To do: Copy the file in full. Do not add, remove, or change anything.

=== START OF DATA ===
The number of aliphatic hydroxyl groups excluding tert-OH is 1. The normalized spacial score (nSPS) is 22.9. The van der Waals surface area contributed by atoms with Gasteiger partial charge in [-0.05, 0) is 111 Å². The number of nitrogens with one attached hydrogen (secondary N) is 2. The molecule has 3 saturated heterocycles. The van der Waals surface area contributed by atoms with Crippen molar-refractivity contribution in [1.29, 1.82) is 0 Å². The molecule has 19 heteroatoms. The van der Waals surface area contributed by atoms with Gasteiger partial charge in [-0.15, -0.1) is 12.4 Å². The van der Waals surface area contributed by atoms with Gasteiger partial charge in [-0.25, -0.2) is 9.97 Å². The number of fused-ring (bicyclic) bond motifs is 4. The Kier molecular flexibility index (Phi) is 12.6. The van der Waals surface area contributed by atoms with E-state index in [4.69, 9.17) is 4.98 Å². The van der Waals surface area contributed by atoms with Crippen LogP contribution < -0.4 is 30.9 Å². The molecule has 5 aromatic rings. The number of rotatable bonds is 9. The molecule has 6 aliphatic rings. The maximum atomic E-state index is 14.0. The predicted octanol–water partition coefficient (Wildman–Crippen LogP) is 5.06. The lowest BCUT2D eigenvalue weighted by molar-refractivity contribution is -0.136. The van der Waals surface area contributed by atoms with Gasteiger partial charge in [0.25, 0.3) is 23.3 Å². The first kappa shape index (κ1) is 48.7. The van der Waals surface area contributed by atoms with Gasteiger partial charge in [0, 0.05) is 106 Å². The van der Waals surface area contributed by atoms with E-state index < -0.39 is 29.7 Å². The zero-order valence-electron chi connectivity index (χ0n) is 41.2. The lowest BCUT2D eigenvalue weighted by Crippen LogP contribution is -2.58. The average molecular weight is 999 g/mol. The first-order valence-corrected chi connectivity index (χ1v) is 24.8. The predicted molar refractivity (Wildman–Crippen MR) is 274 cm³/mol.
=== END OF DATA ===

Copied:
The number of aliphatic hydroxyl groups excluding tert-OH is 1. The normalized spacial score (nSPS) is 22.9. The van der Waals surface area contributed by atoms with Gasteiger partial charge in [-0.05, 0) is 111 Å². The number of nitrogens with one attached hydrogen (secondary N) is 2. The molecule has 3 saturated heterocycles. The van der Waals surface area contributed by atoms with Crippen molar-refractivity contribution in [1.29, 1.82) is 0 Å². The molecule has 19 heteroatoms. The van der Waals surface area contributed by atoms with Gasteiger partial charge in [-0.15, -0.1) is 12.4 Å². The van der Waals surface area contributed by atoms with Gasteiger partial charge in [-0.25, -0.2) is 9.97 Å². The number of fused-ring (bicyclic) bond motifs is 4. The Kier molecular flexibility index (Phi) is 12.6. The van der Waals surface area contributed by atoms with E-state index in [4.69, 9.17) is 4.98 Å². The van der Waals surface area contributed by atoms with Crippen LogP contribution < -0.4 is 30.9 Å². The molecule has 5 aromatic rings. The number of rotatable bonds is 9. The molecule has 6 aliphatic rings. The maximum atomic E-state index is 14.0. The predicted octanol–water partition coefficient (Wildman–Crippen LogP) is 5.06. The lowest BCUT2D eigenvalue weighted by molar-refractivity contribution is -0.136. The van der Waals surface area contributed by atoms with Gasteiger partial charge in [0.25, 0.3) is 23.3 Å². The first kappa shape index (κ1) is 48.7. The van der Waals surface area contributed by atoms with Gasteiger partial charge in [0, 0.05) is 106 Å². The van der Waals surface area contributed by atoms with E-state index < -0.39 is 29.7 Å². The zero-order valence-electron chi connectivity index (χ0n) is 41.2. The lowest BCUT2D eigenvalue weighted by Crippen LogP contribution is -2.58. The average molecular weight is 999 g/mol. The first-order valence-corrected chi connectivity index (χ1v) is 24.8. The predicted molar refractivity (Wildman–Crippen MR) is 274 cm³/mol.